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yurian

Beginner wishing to stop things from existing

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Still learning C++ and allegro, not very good. Wondering how to make code for "this laser will cease to exist if it hits the outer boundry of the map" =) Thank you =D

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i code in delphi and this would be a rough (and dirty) way that i would go about it just to give you the quick and dirty example. this should give you a place to start from...


if (mylaser.pos.x < world.boundary.minx)
or (mylaser.pos.x > world.boundary.maxx)
or (mylaser.pos.y < world.boundary.miny)
or (mylaser.pos.y > world.boundary.maxy)
or (mylaser.pos.z < world.boundary.minz)
or (mylaser.pos.z > world.boundary.maxz)
then mylaser.alive := false;

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He's testing all of your map boundaries. If the laser hits any of those boundaries (X,Y, or Z) it "dies" and no longer exists.

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Correct me if i'm wrong, but just to give the OP some additional info: The mylaser object would have a method called 'alive' which takes a boolean parameter. If the parameter is false, then the object instance is destroyed. If this is not correct, then please say so as i'll learn something myself (i'm a beginner too).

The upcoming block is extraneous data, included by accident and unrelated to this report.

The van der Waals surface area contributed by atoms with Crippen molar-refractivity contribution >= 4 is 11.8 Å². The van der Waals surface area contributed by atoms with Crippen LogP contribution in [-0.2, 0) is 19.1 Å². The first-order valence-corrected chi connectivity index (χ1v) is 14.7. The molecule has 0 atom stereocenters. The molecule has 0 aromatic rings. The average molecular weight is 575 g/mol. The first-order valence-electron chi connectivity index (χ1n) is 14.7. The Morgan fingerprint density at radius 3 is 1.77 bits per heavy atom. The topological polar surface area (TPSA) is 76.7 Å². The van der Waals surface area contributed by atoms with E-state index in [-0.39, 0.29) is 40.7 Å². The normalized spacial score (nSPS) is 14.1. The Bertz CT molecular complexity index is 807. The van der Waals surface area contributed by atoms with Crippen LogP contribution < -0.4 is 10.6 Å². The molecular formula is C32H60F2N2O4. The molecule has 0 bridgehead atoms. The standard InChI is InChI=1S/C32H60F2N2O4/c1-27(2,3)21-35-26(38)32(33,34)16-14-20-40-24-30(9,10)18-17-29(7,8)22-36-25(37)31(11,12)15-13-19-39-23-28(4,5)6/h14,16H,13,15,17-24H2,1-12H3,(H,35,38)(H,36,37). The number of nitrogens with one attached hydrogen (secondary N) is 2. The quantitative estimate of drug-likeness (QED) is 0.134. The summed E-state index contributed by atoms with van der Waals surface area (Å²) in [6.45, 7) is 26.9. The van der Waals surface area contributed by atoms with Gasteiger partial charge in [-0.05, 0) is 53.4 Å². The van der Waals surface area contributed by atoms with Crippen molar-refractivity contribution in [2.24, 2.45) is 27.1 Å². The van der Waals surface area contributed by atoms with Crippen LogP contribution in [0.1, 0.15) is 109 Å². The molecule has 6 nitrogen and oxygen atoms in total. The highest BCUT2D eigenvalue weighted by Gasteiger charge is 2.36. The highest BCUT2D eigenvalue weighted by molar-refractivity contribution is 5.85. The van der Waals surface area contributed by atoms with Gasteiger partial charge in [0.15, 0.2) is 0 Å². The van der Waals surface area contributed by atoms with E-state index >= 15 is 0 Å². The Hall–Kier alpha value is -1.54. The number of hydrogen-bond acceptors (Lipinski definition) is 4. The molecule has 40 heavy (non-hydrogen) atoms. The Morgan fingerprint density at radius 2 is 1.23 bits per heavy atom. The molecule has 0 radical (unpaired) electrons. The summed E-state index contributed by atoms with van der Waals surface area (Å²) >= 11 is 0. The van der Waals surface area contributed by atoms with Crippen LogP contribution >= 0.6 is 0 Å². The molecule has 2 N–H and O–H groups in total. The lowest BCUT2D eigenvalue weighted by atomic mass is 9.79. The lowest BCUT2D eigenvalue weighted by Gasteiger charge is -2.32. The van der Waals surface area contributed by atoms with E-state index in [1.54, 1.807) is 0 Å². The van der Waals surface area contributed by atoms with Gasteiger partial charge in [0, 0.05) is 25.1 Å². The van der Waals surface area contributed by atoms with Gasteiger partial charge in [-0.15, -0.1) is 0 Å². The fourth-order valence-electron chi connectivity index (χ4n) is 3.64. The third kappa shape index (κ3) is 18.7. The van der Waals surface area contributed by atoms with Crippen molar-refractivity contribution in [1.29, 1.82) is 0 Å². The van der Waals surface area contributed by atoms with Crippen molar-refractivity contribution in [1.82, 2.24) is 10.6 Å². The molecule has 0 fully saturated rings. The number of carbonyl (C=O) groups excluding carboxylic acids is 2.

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Quote:
Original post by yurian
I don't think I understand =(
Nor do we, because you've given no context for your question.

How did you create your laser in the first place?
What do you mean by "cease to exist"?
Just what is a "laser" anyway and how is it represented in your program?
What have you tried so far?
etc...

Most of us aren't able to read minds y'know. [wink]

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hell guys, i was just giving an example. i didn't think it was going to be necessary to say that "in my example i'm assuming you have a variable with the properties..." etc. i didn't expect to need to be so explicit on an imaginary set of variables :/

anyways, to try to further help (and possibly hinder) go and get something that is square or rectangular like a book or a dvd case, or even something only roughly rectangular but close enough that you can just imagine it's rectangular.

Now let's imagine that everything within this box is the play-area of your "world". So if everything within the box is the play-area then it goes without saying that everything OUTSIDE the box is OUTSIDE the play-area / world.

Now pick a point outside of the box (use your finger or the end of a pen if need be, otherwise just imagine it with your mind... whatever works). Now you begin the tests, however, being the smart little creature you are you already KNOW that the point that you have chosen is OUTSIDE of your world and should at some point in your tests FAIL to be considered as being inside the play-area.